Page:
The Consumer Price Index advanced 1.1 percent during the month, the biggest monthly rise since June 1982, the government said. That was well above the 0.7 percent increase economists polled ahead of the report were expecting, Reuters reported.
Much of the consumer price jump was blamed on energy prices, which shot upward by 6.6 percent, reflecting big gains for gasoline, home heating oil and natural gas.
Excluding food and energy prices, the core CPI rose by a more moderate 0.3 percent, but that rise was still higher than the 0.2 percent gain expected.
The jump in prices cut significantly into consumers’ earning levels with average weekly wages, after adjusting for inflation, dropping by 0.9 percent in June, the biggest monthly decline since 1984, according to the Associated Press.
In another hit on consumer spending power, food prices also showed a big increase in June, rising by 0.7 percent, more than double the 0.3 percent increase of May. Vegetable prices shot up by 6.1 percent, the biggest increase in nearly three years, the AP reported.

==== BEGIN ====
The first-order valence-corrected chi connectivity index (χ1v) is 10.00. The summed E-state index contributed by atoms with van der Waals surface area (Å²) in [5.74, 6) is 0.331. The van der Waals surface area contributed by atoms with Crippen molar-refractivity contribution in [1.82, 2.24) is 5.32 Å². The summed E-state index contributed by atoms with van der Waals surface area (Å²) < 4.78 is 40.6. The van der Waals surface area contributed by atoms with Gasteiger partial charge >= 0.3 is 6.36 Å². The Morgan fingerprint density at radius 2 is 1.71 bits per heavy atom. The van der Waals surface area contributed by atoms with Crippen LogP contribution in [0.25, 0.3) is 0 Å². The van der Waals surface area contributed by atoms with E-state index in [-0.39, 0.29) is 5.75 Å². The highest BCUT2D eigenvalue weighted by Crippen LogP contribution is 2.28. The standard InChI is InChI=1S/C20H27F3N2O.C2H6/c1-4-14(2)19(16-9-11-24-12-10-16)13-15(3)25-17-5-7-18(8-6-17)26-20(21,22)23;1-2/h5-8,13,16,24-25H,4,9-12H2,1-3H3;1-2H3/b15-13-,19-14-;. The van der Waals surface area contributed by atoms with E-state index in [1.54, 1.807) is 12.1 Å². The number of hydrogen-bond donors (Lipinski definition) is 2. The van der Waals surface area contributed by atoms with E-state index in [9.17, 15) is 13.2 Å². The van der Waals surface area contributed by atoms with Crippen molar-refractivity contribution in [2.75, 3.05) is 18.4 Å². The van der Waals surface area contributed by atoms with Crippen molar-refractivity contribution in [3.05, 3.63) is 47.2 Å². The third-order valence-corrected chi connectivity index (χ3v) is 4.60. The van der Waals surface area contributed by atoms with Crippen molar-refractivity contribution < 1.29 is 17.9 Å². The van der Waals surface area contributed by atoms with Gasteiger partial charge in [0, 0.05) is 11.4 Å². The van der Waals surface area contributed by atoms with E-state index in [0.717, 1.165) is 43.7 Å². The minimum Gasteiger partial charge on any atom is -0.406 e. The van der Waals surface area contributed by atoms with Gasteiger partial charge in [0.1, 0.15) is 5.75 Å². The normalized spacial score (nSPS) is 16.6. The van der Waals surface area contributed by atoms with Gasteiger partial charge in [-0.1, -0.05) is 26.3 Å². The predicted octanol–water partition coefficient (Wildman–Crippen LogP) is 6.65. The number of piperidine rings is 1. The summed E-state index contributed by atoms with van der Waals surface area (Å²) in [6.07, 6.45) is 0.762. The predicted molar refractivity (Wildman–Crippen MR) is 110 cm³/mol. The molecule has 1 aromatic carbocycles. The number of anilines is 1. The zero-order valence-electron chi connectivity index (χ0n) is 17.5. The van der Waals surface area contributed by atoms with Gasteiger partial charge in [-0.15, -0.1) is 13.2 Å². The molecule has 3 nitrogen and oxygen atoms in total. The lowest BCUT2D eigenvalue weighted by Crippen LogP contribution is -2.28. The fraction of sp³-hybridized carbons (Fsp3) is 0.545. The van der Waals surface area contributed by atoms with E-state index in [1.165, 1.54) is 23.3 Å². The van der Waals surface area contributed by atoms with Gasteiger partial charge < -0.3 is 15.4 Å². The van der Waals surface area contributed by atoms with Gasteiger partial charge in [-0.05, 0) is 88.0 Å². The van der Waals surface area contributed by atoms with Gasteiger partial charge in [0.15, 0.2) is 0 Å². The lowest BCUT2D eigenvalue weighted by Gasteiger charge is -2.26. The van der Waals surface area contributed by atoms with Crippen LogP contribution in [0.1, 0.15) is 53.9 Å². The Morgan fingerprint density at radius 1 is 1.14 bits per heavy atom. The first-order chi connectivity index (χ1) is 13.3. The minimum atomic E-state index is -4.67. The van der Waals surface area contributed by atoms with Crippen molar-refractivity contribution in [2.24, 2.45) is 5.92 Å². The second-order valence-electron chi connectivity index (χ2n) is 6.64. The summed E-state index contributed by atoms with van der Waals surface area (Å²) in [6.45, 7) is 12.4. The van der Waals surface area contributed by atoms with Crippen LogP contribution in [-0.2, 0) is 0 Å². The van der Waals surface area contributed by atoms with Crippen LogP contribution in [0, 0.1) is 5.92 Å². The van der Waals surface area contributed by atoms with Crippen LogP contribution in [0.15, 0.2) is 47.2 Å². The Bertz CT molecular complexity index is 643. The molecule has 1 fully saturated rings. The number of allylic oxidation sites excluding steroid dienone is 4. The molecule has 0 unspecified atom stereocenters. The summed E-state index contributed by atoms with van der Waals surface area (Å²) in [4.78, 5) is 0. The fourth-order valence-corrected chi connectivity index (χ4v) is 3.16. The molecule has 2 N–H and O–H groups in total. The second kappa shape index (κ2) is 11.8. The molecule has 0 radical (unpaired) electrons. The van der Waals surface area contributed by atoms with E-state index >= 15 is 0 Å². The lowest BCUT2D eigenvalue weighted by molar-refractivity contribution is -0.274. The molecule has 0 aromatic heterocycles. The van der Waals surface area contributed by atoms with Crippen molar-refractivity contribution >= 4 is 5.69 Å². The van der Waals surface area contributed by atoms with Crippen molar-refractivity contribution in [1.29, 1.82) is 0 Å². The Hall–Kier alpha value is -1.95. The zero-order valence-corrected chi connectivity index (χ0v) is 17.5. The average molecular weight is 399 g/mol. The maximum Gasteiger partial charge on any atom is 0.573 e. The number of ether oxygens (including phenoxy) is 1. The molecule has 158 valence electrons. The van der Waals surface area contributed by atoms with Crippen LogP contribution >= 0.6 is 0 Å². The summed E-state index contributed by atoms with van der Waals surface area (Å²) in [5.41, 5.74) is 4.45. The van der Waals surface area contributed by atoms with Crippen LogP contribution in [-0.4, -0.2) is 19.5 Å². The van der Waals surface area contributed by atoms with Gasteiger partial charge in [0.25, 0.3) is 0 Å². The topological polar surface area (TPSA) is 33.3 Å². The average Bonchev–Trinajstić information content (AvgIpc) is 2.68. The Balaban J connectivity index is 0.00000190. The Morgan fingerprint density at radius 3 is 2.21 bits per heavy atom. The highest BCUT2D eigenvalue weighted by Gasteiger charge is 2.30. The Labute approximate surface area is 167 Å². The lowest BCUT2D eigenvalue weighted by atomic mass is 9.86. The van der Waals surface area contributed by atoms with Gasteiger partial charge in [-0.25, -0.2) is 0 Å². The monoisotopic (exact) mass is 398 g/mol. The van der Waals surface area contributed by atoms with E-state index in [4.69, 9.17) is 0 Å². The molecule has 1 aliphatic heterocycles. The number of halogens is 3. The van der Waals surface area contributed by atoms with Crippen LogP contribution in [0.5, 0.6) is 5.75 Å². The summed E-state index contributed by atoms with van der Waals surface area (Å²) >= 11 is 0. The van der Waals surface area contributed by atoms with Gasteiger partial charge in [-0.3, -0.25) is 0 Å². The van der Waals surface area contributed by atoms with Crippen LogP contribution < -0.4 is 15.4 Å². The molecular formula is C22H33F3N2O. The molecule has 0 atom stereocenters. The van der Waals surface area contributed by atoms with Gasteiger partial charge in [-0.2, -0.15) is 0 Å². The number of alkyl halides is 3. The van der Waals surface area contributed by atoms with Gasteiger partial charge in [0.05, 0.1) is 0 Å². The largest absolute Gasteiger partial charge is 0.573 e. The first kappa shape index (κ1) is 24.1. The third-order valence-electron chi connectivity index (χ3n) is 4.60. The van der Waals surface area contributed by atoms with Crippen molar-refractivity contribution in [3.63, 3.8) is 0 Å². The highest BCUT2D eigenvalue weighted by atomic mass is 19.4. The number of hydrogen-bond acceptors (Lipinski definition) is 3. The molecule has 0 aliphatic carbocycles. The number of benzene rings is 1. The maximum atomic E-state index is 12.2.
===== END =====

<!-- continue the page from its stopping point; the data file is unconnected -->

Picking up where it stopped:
“The inflation numbers were higher than expected and put the full-year inflation rate up to 5 percent, which is the high end of what we’ve seen since the early 1990s,” Gary Thayer, A senior economist with Wachovia Securities told Reuters. “This increases concern that the Fed is not going to be able to lower interest rates if the economy remains weak.”
The consumer price index is a critical measure of the nation’s inflation rates and Wednesday’s report comes on the heels of Federal Reserve chief Ben Bernanke’s message to lawmakers that inflation remains a top concern of policymakers as the country struggles to handle high energy costs and a sluggish real estate market.
“Given the high degree of uncertainty” surrounding the nation’s economic outlook, Fed policymakers will need to carefully assess incoming information about inflation and economic growth, Bernanke told a Senate panel on Tuesday.